Even those of us who strongly support Barack Obama concede that this may be the nadir of his presidency. His approval ratings are dreary—though perhaps a bit better than expected, given that job and economic growth are maddeningly—and tragically—stalled. We live under a cloud of fear and pessimism.
Precisely why crippling inertia has gripped the nation—well, that question provides job-creating stimulus for pundits on every point of the political spectrum.
To be sure, Republican obstructionism—the willful suppression of the US economy, the resolve to maintain a dire unemployment rate, no matter how many lives it shatters—all support the main plank of the GOP platform. As party boss Rush Limbaugh declared, they want Obama (and by extension the other 300 million of us) to fail. As Senate Minority Leader Mitch McConnell echoed, the party’s prime objective is to make Obama a one-term president.
But liberals and center-leftish moderates would argue that it didn’t have to be that way. That Obama yielded the national narrative to the Right. That instead of pursuing a robust progressive agenda of job creation and growth, he got sucked into a job-killing (to borrow the GOP’s favorite Homeric epithet) deficit-cutting obsession (and perhaps wasted his first year on Health Care Reform). And that in a quixotic quest to preserve the Obama Brand (“there are no red states, no blue states, only the United States…”)—as well as POTUS’ innately non-confrontational nature and a kind of fetish for compromise—he has repeatedly capitulated.
Or, to use the preferred term, “caved.” On the public option, on the Bush tax cuts for the wealthy, on the debt ceiling, and just today, on anti-smog regulations. Even on “Speechgate,” the flap (or was it a kerfuffle?) with House Speaker Boehner over next week’s Jobs, Jobs, Jobs address to Congress (minus wingnut Tea Party Rep.—and deadbeat dad—Joe Walsh).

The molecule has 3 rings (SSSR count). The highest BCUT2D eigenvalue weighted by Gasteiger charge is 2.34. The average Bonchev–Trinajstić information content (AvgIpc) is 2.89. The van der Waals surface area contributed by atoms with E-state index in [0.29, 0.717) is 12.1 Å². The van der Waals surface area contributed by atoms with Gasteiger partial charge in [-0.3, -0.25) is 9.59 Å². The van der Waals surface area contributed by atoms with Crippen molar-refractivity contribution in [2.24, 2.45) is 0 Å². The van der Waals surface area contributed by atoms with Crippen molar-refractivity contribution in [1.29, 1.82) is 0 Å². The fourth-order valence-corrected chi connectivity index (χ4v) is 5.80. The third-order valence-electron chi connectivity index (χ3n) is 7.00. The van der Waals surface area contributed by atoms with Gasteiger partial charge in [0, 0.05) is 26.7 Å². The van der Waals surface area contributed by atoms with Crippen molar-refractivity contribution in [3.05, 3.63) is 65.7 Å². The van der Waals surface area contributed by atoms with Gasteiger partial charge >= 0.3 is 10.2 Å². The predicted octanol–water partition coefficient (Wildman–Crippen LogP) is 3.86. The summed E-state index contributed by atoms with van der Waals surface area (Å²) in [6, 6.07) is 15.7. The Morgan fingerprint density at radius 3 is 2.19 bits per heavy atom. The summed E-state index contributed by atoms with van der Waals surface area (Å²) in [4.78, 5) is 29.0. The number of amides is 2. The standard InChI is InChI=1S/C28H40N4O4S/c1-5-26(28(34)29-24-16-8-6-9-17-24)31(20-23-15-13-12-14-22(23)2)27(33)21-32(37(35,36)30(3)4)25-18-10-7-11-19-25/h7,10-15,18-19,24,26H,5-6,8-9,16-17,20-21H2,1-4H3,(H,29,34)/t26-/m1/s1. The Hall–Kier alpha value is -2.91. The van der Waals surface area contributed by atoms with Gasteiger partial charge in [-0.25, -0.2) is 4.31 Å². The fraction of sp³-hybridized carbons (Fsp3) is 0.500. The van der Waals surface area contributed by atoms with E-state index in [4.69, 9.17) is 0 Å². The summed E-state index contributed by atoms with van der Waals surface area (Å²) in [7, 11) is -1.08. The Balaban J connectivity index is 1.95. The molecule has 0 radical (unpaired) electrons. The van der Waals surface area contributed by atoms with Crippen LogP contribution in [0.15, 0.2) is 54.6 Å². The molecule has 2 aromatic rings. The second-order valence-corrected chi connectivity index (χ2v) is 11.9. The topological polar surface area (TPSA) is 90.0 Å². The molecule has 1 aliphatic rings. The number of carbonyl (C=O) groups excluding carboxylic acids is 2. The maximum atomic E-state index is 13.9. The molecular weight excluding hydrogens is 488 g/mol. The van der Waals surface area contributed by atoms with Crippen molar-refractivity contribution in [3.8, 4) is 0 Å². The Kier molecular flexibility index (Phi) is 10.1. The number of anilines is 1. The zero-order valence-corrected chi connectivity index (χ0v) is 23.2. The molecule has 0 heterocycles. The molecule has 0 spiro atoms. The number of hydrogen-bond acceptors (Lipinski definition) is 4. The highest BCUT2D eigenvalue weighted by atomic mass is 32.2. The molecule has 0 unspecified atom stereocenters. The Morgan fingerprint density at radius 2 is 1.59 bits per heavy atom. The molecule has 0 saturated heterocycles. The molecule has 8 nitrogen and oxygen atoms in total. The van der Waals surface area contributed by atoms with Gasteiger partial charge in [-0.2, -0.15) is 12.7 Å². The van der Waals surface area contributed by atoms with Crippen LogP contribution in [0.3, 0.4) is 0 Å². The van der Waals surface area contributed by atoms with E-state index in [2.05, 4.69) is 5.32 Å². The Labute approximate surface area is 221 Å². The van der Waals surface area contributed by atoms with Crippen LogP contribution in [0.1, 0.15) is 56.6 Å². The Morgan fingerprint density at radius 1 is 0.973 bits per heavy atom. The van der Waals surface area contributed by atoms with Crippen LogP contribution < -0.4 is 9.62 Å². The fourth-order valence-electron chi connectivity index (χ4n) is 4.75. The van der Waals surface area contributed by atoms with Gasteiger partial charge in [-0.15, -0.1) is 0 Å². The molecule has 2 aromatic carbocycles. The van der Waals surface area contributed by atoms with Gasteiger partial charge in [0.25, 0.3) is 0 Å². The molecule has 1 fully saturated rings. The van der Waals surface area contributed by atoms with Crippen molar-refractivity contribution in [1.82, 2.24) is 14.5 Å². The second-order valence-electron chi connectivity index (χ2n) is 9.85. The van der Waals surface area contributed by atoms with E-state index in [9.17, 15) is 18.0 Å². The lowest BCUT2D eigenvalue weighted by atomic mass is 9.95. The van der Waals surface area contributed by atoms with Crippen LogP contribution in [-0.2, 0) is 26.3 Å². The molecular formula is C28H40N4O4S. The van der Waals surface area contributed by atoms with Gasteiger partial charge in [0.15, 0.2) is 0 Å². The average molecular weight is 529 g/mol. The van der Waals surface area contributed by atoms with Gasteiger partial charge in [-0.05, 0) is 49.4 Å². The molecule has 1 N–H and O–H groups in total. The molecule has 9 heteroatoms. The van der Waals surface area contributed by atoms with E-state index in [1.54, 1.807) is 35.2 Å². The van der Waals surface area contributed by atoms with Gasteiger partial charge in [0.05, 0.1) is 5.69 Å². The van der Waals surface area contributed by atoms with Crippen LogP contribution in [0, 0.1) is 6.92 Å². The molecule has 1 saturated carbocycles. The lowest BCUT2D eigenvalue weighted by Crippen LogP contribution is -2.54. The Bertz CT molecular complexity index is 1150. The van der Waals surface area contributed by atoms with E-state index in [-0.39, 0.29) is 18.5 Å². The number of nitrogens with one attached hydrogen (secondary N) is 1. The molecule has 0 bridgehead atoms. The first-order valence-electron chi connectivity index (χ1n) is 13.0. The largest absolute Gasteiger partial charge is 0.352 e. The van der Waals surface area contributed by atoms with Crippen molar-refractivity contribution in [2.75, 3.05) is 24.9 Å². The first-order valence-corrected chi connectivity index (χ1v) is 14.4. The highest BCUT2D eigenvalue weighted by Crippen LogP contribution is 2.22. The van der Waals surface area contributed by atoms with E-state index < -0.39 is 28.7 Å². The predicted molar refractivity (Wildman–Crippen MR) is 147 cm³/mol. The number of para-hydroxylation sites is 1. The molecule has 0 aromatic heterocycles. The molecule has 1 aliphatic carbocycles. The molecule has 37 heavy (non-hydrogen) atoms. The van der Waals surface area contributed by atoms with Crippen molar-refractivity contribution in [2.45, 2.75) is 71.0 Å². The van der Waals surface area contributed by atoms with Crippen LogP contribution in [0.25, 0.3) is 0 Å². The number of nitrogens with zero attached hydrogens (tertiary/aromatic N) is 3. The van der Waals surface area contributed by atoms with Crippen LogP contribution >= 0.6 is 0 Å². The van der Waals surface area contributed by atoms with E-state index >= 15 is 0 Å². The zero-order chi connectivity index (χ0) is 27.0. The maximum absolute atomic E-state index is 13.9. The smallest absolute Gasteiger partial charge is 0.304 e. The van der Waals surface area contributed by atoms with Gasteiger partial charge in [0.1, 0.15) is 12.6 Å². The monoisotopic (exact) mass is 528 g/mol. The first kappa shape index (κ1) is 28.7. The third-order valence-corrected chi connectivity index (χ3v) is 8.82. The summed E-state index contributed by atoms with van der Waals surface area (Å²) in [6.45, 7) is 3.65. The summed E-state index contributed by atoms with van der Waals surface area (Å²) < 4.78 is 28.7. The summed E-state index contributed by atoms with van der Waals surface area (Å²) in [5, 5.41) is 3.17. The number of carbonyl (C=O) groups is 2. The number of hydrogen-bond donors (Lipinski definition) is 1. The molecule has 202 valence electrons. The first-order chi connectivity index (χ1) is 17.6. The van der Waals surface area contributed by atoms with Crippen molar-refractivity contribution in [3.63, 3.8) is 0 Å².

At worst, some liberals compare the President to that iconic appeaser, Neville Chamberlain. They’re the most extreme faction. But many less strident critics on the Exasperated Left say that, in an obsession with the political center, Obama has forsaken the core values of his party. And that he’s losing the center anyway—that Adult In the Room bit only goes so far. Moderates like strong leaders, too.
Lately, Obama has received a healthy helping of tough love from the African-American community—wherein unemployment is nearly double the 9.1 national rate, and nearly quadruple the national figure among young adults. Rep. Maxine Waters and the Congressional Black Caucus, and non-politicians like Princeton professor Cornel West and Tavis Smiley have been particularly vocal. Indeed, on Tavis’ show last night the host got into a civilized, but spirited, debate with Prof. Randall Kennedy of Harvard over Obama’s “Black Problem.”
Tavis argues that the President seems to be running away from African-Americans—for instance, on his recent Midwest “listening tour,” when he did all his listening in white neighborhoods— and from the progressive agenda that, skin color aside, fired up an unprecedented African-American turnout in 2008 (if you think it was just a Black thing, and not ideological, see Cain, Herman, West, Allen, et. al.)